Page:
19. How do we save Trumpism from Trump? Who will be able to sneak a copy of his inaugural speech past the Deep State members and oligarchs he surrounded himself with and put it on his desk. And would that make a difference? We ought to become better at picking our leaders and I’m not sure the American people have the brains to do this any more. America does not have much time to come to its senses and its luck is fast running out.

  20. Anonymous • Disclaimer says:
    @MarkinLA

    Hard to argue with a zombie. Some of the voting zombies like to make a myth of the selected puppet: “Puppet has magical powers”. NY liberal Trump belongs to the Ruling Class. If he didn’t, the rulers never would have selected him as executive actor. His base loves him. Just like Obama’s base loves him despite all his lies. Only zombies vote for Trump, Obama, W, Clinton, or any other of the war criminals who have led the USA. Voter = Low Grade Moron.

  21. Jedi Geek says:
    @EliteCommInc.

    Can you post a URL that offers an explanation of “…(grasping) celibacy in theory and in practice…”?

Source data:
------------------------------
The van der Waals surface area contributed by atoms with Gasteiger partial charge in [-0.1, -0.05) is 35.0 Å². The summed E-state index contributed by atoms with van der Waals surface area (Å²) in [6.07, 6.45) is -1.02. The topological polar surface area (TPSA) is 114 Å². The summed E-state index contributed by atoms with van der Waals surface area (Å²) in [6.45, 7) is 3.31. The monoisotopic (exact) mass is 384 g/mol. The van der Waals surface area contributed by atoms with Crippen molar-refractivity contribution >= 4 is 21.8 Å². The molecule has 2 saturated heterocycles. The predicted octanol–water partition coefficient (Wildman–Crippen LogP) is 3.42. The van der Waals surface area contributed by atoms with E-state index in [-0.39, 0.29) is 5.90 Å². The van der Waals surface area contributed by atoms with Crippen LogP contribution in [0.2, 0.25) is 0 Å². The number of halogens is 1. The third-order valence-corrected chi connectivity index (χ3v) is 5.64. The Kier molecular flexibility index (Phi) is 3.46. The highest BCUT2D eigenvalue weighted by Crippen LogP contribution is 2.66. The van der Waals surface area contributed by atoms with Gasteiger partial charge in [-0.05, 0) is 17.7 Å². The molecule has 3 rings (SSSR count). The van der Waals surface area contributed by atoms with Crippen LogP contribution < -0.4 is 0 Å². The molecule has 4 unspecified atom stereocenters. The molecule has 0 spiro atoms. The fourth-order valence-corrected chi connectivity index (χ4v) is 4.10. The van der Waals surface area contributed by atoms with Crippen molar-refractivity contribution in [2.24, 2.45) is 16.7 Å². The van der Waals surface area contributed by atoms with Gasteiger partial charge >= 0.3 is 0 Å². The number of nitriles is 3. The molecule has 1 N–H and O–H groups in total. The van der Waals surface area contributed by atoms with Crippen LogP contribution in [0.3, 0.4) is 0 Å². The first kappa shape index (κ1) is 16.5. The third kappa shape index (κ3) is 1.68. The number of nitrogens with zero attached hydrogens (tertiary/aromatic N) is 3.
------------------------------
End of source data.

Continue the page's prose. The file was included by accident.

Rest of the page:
• Replies: @EliteCommInc.
  22. @Jedi Geek

    Laughing. Not at you. I am just not sure if you are serious.

  23. Alden says:

    When conservatives come out against affirmative action discrimination against White Americans I’ll donate some money. Until then, conservatives are part of the problem.

  24. Alden says:
    @EliteCommInc.

    It wasn’ t Trump who back pedaled on DACA. He issued the executive order that would rescind it. But in accord with Marbury vs Madison 1804, just 2 low level judges, one in Hawaii and one in Brooklyn NYC overturned the executive order.

    The DoJ appealed it went to the Supreme court last week. The Supreme Court refused to hear it.

    So the rulings of just 2 low level judges prevailed over the executive order of an elected president.

    It wasn’t Trump who back pedaled. It was our ridiculous judicial supremacy legal system that ruled that the DACAs can stay. It’s nothing new, it’s been that way since 1804.

    Only 2 presidents defied a Supreme Court ruling: Jackson in his order to expell Indians and Lincon’s Suspending haveas corpus for the 4 years of the civil war.

    Face it, this country has been ruled by judges from the beginnning.

    Abortion? If it were not for abortion the black criminal affirmative action neighborhood and school destroying demographic would be at least 25 percent of the population instead of 12 percent.

    No city or school has been able to withstand more than about a 10 percent black population. 25 percent is totally destructive.